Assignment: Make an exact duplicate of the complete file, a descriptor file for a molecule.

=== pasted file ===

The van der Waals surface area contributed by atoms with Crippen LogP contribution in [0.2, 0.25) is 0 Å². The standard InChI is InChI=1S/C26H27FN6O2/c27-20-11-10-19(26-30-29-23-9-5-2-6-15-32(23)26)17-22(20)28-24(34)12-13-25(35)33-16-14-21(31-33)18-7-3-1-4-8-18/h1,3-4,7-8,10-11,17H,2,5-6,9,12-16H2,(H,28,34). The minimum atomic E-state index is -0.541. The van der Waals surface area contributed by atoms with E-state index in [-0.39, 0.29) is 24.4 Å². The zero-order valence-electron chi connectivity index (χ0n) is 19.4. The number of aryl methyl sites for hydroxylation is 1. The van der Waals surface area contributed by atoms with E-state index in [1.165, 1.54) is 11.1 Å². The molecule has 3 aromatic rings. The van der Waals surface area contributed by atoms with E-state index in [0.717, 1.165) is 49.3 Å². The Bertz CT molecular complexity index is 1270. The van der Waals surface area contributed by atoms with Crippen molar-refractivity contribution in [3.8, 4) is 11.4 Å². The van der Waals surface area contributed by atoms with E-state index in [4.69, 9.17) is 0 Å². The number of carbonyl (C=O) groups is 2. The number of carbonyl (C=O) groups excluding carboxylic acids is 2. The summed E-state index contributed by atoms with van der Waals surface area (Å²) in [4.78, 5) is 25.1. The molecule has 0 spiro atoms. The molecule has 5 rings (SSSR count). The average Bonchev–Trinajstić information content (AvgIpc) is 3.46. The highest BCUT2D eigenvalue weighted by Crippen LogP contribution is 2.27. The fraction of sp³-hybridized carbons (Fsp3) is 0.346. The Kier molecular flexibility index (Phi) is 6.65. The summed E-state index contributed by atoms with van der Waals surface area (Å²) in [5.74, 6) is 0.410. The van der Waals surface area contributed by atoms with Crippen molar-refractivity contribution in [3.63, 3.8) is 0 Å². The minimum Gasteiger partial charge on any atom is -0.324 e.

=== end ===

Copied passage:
The van der Waals surface area contributed by atoms with Crippen LogP contribution in [0.2, 0.25) is 0 Å². The standard InChI is InChI=1S/C26H27FN6O2/c27-20-11-10-19(26-30-29-23-9-5-2-6-15-32(23)26)17-22(20)28-24(34)12-13-25(35)33-16-14-21(31-33)18-7-3-1-4-8-18/h1,3-4,7-8,10-11,17H,2,5-6,9,12-16H2,(H,28,34). The minimum atomic E-state index is -0.541. The van der Waals surface area contributed by atoms with E-state index in [-0.39, 0.29) is 24.4 Å². The zero-order valence-electron chi connectivity index (χ0n) is 19.4. The number of aryl methyl sites for hydroxylation is 1. The van der Waals surface area contributed by atoms with E-state index in [1.165, 1.54) is 11.1 Å². The molecule has 3 aromatic rings. The van der Waals surface area contributed by atoms with E-state index in [0.717, 1.165) is 49.3 Å². The Bertz CT molecular complexity index is 1270. The van der Waals surface area contributed by atoms with Crippen molar-refractivity contribution in [3.8, 4) is 11.4 Å². The van der Waals surface area contributed by atoms with E-state index in [4.69, 9.17) is 0 Å². The number of carbonyl (C=O) groups is 2. The number of carbonyl (C=O) groups excluding carboxylic acids is 2. The summed E-state index contributed by atoms with van der Waals surface area (Å²) in [4.78, 5) is 25.1. The molecule has 0 spiro atoms. The molecule has 5 rings (SSSR count). The average Bonchev–Trinajstić information content (AvgIpc) is 3.46. The highest BCUT2D eigenvalue weighted by Crippen LogP contribution is 2.27. The fraction of sp³-hybridized carbons (Fsp3) is 0.346. The Kier molecular flexibility index (Phi) is 6.65. The summed E-state index contributed by atoms with van der Waals surface area (Å²) in [5.74, 6) is 0.410. The van der Waals surface area contributed by atoms with Crippen molar-refractivity contribution in [3.63, 3.8) is 0 Å². The minimum Gasteiger partial charge on any atom is -0.324 e.